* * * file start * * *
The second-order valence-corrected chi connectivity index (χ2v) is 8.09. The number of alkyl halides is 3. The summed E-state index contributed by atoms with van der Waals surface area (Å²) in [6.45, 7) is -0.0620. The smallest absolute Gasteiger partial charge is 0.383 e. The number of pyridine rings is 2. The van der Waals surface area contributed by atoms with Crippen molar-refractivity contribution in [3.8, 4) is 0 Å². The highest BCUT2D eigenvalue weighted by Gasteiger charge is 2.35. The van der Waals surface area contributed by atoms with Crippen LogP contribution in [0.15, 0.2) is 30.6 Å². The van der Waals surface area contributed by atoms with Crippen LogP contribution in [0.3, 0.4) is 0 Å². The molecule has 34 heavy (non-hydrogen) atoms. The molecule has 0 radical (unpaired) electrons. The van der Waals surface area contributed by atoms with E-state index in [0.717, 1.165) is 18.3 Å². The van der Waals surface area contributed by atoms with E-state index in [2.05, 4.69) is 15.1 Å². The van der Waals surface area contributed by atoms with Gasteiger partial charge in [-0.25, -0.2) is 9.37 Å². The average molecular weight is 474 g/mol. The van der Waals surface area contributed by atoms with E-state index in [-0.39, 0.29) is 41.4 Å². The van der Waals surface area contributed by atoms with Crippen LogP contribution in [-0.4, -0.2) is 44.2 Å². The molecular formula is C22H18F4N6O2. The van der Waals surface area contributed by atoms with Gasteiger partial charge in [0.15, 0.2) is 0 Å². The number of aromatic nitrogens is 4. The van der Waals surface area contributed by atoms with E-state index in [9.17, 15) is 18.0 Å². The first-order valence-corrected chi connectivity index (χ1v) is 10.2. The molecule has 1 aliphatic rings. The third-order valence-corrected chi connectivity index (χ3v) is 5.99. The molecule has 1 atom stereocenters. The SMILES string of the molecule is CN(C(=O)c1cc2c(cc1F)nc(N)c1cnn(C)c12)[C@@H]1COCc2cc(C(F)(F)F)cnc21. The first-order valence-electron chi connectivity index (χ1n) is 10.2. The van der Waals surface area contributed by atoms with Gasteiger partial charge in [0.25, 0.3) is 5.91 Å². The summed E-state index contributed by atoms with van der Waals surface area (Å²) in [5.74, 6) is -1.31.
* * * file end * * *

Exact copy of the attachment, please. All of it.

The second-order valence-corrected chi connectivity index (χ2v) is 8.09. The number of alkyl halides is 3. The summed E-state index contributed by atoms with van der Waals surface area (Å²) in [6.45, 7) is -0.0620. The smallest absolute Gasteiger partial charge is 0.383 e. The number of pyridine rings is 2. The van der Waals surface area contributed by atoms with Crippen molar-refractivity contribution in [3.8, 4) is 0 Å². The highest BCUT2D eigenvalue weighted by Gasteiger charge is 2.35. The van der Waals surface area contributed by atoms with Crippen LogP contribution in [0.15, 0.2) is 30.6 Å². The van der Waals surface area contributed by atoms with Crippen LogP contribution in [0.3, 0.4) is 0 Å². The molecule has 34 heavy (non-hydrogen) atoms. The molecule has 0 radical (unpaired) electrons. The van der Waals surface area contributed by atoms with E-state index in [0.717, 1.165) is 18.3 Å². The van der Waals surface area contributed by atoms with E-state index in [2.05, 4.69) is 15.1 Å². The van der Waals surface area contributed by atoms with Gasteiger partial charge in [-0.25, -0.2) is 9.37 Å². The average molecular weight is 474 g/mol. The van der Waals surface area contributed by atoms with E-state index in [-0.39, 0.29) is 41.4 Å². The van der Waals surface area contributed by atoms with Crippen LogP contribution in [-0.4, -0.2) is 44.2 Å². The molecular formula is C22H18F4N6O2. The van der Waals surface area contributed by atoms with Gasteiger partial charge in [0.15, 0.2) is 0 Å². The number of aromatic nitrogens is 4. The van der Waals surface area contributed by atoms with E-state index in [9.17, 15) is 18.0 Å². The first-order valence-corrected chi connectivity index (χ1v) is 10.2. The molecule has 1 aliphatic rings. The third-order valence-corrected chi connectivity index (χ3v) is 5.99. The molecule has 1 atom stereocenters. The SMILES string of the molecule is CN(C(=O)c1cc2c(cc1F)nc(N)c1cnn(C)c12)[C@@H]1COCc2cc(C(F)(F)F)cnc21. The first-order valence-electron chi connectivity index (χ1n) is 10.2. The van der Waals surface area contributed by atoms with Gasteiger partial charge in [0.25, 0.3) is 5.91 Å². The summed E-state index contributed by atoms with van der Waals surface area (Å²) in [5.74, 6) is -1.31.